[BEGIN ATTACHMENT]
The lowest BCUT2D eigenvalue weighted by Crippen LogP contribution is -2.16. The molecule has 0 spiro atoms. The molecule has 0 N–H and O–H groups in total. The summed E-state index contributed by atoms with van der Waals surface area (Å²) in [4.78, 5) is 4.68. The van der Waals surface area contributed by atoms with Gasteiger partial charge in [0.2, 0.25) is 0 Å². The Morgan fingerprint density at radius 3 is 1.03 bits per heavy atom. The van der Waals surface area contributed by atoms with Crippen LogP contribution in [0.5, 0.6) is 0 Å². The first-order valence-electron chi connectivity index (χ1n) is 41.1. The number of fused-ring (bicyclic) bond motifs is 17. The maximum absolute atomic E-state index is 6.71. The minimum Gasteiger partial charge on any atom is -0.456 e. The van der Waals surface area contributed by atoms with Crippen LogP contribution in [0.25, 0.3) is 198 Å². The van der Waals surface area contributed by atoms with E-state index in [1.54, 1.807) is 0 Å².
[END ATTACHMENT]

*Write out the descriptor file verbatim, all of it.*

The lowest BCUT2D eigenvalue weighted by Crippen LogP contribution is -2.16. The molecule has 0 spiro atoms. The molecule has 0 N–H and O–H groups in total. The summed E-state index contributed by atoms with van der Waals surface area (Å²) in [4.78, 5) is 4.68. The van der Waals surface area contributed by atoms with Gasteiger partial charge in [0.2, 0.25) is 0 Å². The Morgan fingerprint density at radius 3 is 1.03 bits per heavy atom. The van der Waals surface area contributed by atoms with Crippen LogP contribution in [0.5, 0.6) is 0 Å². The first-order valence-electron chi connectivity index (χ1n) is 41.1. The number of fused-ring (bicyclic) bond motifs is 17. The maximum absolute atomic E-state index is 6.71. The minimum Gasteiger partial charge on any atom is -0.456 e. The van der Waals surface area contributed by atoms with Crippen LogP contribution in [0.25, 0.3) is 198 Å². The van der Waals surface area contributed by atoms with E-state index in [1.54, 1.807) is 0 Å².